Former Air New Zealand chief executive Christopher Luxon has been chosen as the National Party's candidate for the
Christopher Luxon, with National Party deputy leader Paula Bennett, at right, after his selection as National's
candidate for the Botany electorate. Photo: RNZ / Jordan Bond
Mr Luxon won the candidacy by a vote of party delegates in the east Auckland electorate, beating current list MP Agnes
Loheni, Katrina Bungard, Troy Elliott, and Jake Bezzant.
He will contest the seat held by Jami-Lee Ross, now an independent, who quit National in explosive fashion last year.
It is Mr Luxon's first successful political step, after putting his name in the hat for Botany less than a month ago.
But with "future leader" tags all over him, the 49-year-old quickly shut down questions about any near-future leadership
"We've got an awesome leader in Simon Bridges. He's a very talented, very experienced guy. That's what this country
needs right now - we need to make him prime minister immediately," Mr Luxon said, speaking to media after his selection.
The Botany electorate has elected a National Party candidate by a large majority each election since its establishment
in 2008 - first Pansy Wong and then, since 2011, Jami-Lee Ross.
Mr Luxon was chief executive of Air New Zealand for the better part of seven years, during which the airline won a host
of awards including the world's best airline.
But politics is a different game; Mr Luxon spoke about learning and listening and starting from the ground up.
"My real ambition is to represent Botany exceptionally well. I've got a lot to learn [to be] a very good local member."
So what are his political values?
"It's about personal responsibility, it's about reward for achievement, it's about caring for people and doing the job
for people. I love this country, I love this electorate and I want to be able to find a way to give back."
He said he's against the three major conscience issues going through parliament at the moment - voluntary euthanasia,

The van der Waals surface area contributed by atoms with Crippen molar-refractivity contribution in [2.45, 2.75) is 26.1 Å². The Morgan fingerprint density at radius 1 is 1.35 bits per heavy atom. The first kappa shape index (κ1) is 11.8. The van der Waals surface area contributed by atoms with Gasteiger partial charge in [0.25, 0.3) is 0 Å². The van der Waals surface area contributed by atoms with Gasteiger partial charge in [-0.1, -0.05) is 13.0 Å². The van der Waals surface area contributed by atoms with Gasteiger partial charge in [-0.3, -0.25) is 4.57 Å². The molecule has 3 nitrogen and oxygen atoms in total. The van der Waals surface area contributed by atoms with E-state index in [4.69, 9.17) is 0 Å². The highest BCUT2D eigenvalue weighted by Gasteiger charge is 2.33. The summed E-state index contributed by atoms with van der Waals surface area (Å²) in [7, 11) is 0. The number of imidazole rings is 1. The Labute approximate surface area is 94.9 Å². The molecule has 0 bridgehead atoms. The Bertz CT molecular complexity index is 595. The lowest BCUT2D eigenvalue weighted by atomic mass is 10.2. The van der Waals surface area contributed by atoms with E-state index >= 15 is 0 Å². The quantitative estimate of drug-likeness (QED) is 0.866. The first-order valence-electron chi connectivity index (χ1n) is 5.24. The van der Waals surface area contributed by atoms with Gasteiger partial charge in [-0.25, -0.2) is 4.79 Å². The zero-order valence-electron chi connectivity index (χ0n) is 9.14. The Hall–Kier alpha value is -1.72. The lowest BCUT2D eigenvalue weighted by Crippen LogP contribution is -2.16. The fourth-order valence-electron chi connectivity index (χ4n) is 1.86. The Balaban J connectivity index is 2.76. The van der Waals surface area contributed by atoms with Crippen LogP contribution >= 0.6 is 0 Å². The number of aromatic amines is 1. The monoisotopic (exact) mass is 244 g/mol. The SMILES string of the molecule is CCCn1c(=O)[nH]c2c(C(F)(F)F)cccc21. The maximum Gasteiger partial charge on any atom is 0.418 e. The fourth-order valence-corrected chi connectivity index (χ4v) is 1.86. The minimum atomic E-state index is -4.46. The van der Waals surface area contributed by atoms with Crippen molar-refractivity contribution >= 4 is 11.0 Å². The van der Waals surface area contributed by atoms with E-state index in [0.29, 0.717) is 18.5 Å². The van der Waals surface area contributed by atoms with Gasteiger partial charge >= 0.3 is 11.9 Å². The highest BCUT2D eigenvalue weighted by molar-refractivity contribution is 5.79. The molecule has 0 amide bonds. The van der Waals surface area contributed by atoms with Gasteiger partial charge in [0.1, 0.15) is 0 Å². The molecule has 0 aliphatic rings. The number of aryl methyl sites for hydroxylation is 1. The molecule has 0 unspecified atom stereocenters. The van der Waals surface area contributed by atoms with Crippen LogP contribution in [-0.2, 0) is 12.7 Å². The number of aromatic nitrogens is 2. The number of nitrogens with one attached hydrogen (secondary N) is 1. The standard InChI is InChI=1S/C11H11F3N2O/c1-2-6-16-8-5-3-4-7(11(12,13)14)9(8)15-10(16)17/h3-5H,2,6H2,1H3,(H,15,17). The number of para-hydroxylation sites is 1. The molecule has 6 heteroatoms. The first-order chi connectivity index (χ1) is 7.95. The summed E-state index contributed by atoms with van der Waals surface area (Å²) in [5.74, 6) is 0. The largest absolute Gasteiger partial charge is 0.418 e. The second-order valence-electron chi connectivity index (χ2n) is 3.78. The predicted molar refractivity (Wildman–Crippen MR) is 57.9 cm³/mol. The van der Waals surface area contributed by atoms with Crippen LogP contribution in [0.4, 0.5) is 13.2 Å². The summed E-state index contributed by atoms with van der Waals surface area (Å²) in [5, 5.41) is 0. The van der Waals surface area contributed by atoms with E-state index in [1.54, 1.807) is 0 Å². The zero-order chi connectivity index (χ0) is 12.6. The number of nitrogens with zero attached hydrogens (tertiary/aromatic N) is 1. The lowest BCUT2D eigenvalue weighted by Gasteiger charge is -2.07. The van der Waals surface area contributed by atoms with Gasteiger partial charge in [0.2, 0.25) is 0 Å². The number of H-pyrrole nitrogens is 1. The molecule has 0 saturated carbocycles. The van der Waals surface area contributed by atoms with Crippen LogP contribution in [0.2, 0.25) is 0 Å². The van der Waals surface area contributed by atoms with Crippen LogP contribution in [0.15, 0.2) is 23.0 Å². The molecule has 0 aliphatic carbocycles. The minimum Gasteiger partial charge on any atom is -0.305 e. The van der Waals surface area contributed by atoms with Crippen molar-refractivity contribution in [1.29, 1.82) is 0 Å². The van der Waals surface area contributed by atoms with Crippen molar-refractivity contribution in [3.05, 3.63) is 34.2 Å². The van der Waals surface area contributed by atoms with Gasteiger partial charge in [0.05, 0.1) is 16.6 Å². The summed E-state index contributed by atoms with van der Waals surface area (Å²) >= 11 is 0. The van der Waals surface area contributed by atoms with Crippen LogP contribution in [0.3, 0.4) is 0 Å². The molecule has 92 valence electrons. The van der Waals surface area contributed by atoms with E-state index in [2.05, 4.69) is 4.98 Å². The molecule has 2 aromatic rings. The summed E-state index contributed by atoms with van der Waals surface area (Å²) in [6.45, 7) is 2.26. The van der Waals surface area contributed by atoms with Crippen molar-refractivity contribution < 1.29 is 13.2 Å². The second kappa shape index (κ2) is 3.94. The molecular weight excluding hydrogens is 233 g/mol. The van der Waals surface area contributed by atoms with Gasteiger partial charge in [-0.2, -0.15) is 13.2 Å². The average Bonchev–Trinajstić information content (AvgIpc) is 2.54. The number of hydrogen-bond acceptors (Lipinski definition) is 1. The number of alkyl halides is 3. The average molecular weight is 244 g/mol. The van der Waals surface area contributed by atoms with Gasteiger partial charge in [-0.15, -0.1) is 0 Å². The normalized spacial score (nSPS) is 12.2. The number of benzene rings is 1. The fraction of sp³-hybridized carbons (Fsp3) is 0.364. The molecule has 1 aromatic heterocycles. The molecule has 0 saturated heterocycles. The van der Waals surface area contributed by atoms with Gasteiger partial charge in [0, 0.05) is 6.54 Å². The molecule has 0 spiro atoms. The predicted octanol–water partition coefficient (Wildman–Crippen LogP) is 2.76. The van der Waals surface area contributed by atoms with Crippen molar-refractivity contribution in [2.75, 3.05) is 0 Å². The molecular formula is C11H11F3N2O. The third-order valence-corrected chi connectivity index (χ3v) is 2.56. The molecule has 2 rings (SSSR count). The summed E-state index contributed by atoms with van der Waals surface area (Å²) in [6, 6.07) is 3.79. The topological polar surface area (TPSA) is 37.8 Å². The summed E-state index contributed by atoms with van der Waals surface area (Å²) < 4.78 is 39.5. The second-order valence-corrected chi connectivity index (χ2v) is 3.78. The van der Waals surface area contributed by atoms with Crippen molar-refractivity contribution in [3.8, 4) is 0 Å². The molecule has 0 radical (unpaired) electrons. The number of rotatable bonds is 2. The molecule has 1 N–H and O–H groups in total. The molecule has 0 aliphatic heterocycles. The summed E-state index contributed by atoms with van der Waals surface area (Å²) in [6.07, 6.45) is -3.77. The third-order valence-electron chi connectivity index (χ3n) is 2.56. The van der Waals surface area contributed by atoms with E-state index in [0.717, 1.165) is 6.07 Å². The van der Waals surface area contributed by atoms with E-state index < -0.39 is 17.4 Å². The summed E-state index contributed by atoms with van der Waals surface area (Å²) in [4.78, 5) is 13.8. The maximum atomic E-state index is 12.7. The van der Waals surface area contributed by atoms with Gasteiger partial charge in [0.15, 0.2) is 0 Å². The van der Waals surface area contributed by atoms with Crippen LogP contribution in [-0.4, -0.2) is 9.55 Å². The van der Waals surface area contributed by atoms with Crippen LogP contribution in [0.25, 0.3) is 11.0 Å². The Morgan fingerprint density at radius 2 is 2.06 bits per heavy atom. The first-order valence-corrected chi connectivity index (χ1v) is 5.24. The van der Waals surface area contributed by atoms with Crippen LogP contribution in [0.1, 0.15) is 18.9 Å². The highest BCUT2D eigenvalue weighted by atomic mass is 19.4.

recreational cannabis and abortion reform - but is in favour of medicinal cannabis. But on conscience issues he said he
could be swayed by what his constituents think.
Mr Luxon complimented Prime Minister Jacinda Ardern, saying she's a "really decent and good New Zealander", but said the
issue is there's not a competent team around her.
"I'm just interested in solving problems, and we have a lot of problems in this country. We are very good at platitudes,
we've got very good at buzzwords and ideology, but we're not getting things done for people. That means that we're not
making a difference in people's lives daily, and that's something we have to work really hard at."
He rejected assertions he'd been helicoptered in for an easy win, saying he grew up and went right through school in the
area, and was selected by locals.
National Party campaign manager, deputy leader Paula Bennett, said Mr Luxon had a lot to learn and a lot of doors to
knock on over the next year.
"Very happy. Absolutely rapt with him," Ms Bennett said.
"He'll have something to offer, and there's no two ways about it. He's a talented guy. I know that we're running policy
and things by him. But he's got a seat to win in Botany and he can't take that for granted."
Senior National MP Judith Collins said Mr Luxon would be hitting the ground running and had impressed a lot of people.
"I think he's done a great job, and I think he's a very impressive person ... He's got a great set of skills," Ms
After a firestorm of National Party drama late last year, Botany MP Jami-Lee Ross will run as an independent. He said he
had more to offer locals as an independent than a rookie MP sitting on the backbenches.
"Botany people have a real opportunity to elect an advocate who can stand up for them and voice my opinions on their
behalf. An MP from a major party can't do that - they have to toe a party line and they have to sacrifice local needs to
ensure the best for the party. I don't have to do that, I just work on behalf of Botany people."
Asked if he'd rule out ever running for party leadership, Mr Luxon said "you're getting way ahead of yourself".
"I've just been elected to be the candidate for Botany. I've got a lot of work to do, I've got a lot to learn. And more
importantly, frankly we've got a job to do - to make Simon Bridges the Prime Minister of New Zealand," Mr Luxon said.